What may happen

There are two main scenarios which will make it hard to execute a great QA:

  • Managers underestimating QA: Managers have a tendency to think they save money by not investing in QA. If that is the case, explain to them that it risks sending your clients poor quality products, and therefore, can force the client to terminate the contract. You may want to make them read the first part of this article too to prevent them forcing the “worst people” to test so they may to save a dollar here and there.
  • Lack of time: My favorite! No matter how you plan QA inside your schedule, there will always be something that will try to take more time then planned, and QA is often the first thing that you think you can remove. If you absolutely need to send something to your client, assuming it’s not the final delivery, explain to your client that the QA will be done later, and not to worry too much if they find something that does not work properly. It’s not ideal, but at least your are managing your client’s expectations, and explain to them that the quality is to come instead of them imagining that what they are receiving is perfect and end up disappointed.

In conclusion

QA is crucial for your project. Plan it in your schedule from the beginning. Assign the right resources for the right type of QA and you will always have happy clients!


Why feedback is important and what to avoid

Feedback is a free way of getting better, or improving everything around us.

Of course there is positive/constructive feedback, and there is negative/destructive feedback. Here I will concentrate on why it is important to take all feedback into consideration and not how you should give feedback to others.

All feedback gives valuable information

Feedback can be given on your work, your project, on anything! Whether it’s being said constructively or not, there is a meaning behind it, and by actually listening to it and keeping an opened mind, you can use it to change something and improve.

Unfortunately, most will give meaningless feedback like “I hate it”, “It’s horrible”, which shows that something is potentially wrong, but doesn’t give any detail to what. When this happens, try to gather more information, by asking this simple question: why?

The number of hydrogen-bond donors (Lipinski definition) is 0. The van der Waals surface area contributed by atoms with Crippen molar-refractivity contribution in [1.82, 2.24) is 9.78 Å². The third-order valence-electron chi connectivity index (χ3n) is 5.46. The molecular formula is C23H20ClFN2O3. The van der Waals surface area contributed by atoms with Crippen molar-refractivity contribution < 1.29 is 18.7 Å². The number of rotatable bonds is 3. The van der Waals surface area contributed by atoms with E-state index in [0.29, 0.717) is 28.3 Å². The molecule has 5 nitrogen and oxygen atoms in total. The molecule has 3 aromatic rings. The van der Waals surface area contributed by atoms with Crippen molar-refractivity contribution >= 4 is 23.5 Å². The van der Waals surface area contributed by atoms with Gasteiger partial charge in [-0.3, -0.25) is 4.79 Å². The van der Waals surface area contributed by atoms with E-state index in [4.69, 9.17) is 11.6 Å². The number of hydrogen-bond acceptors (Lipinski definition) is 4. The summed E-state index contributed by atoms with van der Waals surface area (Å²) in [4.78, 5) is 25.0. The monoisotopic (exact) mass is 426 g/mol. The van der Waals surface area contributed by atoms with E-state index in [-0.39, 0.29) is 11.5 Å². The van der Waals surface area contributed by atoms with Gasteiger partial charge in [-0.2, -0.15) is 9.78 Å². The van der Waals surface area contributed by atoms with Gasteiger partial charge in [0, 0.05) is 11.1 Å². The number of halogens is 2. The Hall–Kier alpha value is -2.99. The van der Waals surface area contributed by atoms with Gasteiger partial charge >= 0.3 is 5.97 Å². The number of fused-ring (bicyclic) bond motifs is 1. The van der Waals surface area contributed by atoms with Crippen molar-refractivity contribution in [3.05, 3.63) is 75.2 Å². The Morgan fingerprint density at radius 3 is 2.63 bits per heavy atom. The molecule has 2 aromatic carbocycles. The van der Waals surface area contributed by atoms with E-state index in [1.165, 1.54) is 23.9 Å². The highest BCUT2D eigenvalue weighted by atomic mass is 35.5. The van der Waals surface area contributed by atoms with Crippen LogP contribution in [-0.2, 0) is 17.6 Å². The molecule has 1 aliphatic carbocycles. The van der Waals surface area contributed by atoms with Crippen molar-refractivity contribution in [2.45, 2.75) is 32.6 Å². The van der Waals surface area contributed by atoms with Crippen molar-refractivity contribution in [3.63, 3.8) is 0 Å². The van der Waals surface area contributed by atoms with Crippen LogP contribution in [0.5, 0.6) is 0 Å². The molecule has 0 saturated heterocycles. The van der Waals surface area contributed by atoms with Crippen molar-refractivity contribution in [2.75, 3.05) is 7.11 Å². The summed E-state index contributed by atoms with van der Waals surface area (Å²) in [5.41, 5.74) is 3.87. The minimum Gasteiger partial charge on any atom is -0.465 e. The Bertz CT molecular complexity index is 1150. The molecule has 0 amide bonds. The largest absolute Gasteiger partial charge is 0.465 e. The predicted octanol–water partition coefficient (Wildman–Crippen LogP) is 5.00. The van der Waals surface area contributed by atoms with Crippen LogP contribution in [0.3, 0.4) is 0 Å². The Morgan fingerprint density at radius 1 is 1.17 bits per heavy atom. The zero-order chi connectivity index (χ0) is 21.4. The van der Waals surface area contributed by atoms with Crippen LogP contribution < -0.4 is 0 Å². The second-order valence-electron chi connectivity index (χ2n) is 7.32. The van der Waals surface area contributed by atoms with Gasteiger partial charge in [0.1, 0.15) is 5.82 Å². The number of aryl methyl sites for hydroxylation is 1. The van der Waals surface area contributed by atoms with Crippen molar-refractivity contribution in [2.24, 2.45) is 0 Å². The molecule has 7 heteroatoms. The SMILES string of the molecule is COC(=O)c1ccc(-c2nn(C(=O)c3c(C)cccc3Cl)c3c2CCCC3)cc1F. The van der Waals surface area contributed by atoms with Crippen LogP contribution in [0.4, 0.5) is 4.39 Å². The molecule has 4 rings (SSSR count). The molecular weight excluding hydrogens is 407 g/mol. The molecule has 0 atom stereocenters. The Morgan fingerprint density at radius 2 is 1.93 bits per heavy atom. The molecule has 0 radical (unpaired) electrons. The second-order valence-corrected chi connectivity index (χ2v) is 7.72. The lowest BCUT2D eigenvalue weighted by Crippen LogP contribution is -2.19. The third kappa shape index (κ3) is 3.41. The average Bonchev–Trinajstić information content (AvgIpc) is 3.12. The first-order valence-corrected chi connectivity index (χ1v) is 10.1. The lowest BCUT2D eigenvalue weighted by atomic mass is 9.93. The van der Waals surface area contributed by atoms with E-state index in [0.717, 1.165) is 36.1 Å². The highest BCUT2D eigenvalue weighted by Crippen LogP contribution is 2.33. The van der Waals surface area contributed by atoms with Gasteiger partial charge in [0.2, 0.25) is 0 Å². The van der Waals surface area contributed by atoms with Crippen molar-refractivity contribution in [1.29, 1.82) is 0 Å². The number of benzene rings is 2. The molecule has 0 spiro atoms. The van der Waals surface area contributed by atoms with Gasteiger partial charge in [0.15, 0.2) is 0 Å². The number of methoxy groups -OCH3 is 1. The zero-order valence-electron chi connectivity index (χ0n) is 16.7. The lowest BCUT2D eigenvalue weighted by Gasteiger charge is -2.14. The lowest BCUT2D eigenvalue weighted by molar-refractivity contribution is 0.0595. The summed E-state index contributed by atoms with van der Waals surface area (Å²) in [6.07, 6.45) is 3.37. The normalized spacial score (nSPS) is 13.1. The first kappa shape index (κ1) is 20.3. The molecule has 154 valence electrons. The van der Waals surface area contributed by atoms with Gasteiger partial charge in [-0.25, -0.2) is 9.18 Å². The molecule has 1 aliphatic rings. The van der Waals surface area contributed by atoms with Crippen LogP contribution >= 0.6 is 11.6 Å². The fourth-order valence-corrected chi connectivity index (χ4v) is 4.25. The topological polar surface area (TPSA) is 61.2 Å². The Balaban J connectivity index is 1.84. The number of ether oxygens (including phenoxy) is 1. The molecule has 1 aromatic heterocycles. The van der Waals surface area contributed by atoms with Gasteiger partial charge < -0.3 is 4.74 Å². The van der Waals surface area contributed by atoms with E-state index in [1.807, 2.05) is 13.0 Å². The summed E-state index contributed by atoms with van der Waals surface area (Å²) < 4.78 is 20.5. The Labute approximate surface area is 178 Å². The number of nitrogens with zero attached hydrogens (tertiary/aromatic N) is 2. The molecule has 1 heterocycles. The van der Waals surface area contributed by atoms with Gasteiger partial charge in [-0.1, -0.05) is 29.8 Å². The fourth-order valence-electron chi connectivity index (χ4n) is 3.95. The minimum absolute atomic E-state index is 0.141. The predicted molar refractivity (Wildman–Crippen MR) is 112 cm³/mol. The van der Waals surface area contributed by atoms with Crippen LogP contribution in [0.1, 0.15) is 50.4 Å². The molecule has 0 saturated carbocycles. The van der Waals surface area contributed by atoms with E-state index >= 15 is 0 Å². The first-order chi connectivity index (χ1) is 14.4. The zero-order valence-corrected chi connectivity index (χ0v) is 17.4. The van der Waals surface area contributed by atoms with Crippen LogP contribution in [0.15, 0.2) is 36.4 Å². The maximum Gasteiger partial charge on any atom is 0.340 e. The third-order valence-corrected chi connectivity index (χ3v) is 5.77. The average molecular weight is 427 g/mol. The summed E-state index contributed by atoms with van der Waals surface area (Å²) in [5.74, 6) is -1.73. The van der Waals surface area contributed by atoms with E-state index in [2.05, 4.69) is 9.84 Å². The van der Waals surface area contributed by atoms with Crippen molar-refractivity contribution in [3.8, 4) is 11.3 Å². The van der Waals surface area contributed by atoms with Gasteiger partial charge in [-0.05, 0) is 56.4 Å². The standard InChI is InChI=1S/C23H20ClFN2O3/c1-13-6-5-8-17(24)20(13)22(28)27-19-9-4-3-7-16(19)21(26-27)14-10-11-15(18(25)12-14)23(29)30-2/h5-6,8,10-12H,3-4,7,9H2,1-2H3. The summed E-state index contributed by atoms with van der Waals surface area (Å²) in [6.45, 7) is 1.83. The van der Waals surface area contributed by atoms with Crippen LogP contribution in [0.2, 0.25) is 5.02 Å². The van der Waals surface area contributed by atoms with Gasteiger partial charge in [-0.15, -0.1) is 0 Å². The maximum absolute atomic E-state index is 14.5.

You have to understand the feedback to be able to make your own opinion on the matter, and then decide if a change could improve something. For example, you could be told that your emails are too wordy and they are heavy to read. You may not have noticed, and that feedback as given you the opportunity to fine-tune the way you write emails.

It could come from friends, colleagues, clients, managers; it doesn’t matter, it can all be useful, and it’s free! Quick tip: you may have to ask for feedback to receive any, most will not give any otherwise.

Common reactions to avoid

Feel attacked: It’s hard sometimes to receive feedback that seem to diminish us or our work, but avoid taking it as an attack, that will make you go on the defensive and find any way of working around the feedback, which will solve nothing.

For example, if someone tells you that you mispronounced a certain word, instead of lashing at the person telling them “you always heard it that way”, you may want to consider correcting the way you say it and actually thanking the person.

Destroy the feedback: When you don’t agree with the comment and automatically think it’s “stupid”.

For example, someone says your website is hard to understand, and your reaction is to think he’s probably a “newb” and that’s why he can’t find his way and nothing is wrong with the website. If one person can’t find his way, chances are, many others will have the same problem, maybe your website needs to be adjusted!

Ignore it: That’s just wrong, that leaves you blinded to what’s around you, and prevents any evolution whatsoever.

Over-justify: Some may feel compelled to justify why they do what they do, whatever it is, whatever the feedback. You ignore the feedback, but it’s even worst since you justify that what you are doing wrong, is right.

For example, let’s say your coding could use some improvements, and your team-lead gives you a great tip, and you tell him how “you learned it that way, and many do it that way…”. By doing so, you miss the chance of improving your coding, and you probably annoyed your team-lead!

In conclusion

Feedback is valuable and an important part or your evolution, ask for it and people are generally happy to give it you. Actually, if you ask for feedback, people will tend to more constructive, give it a try!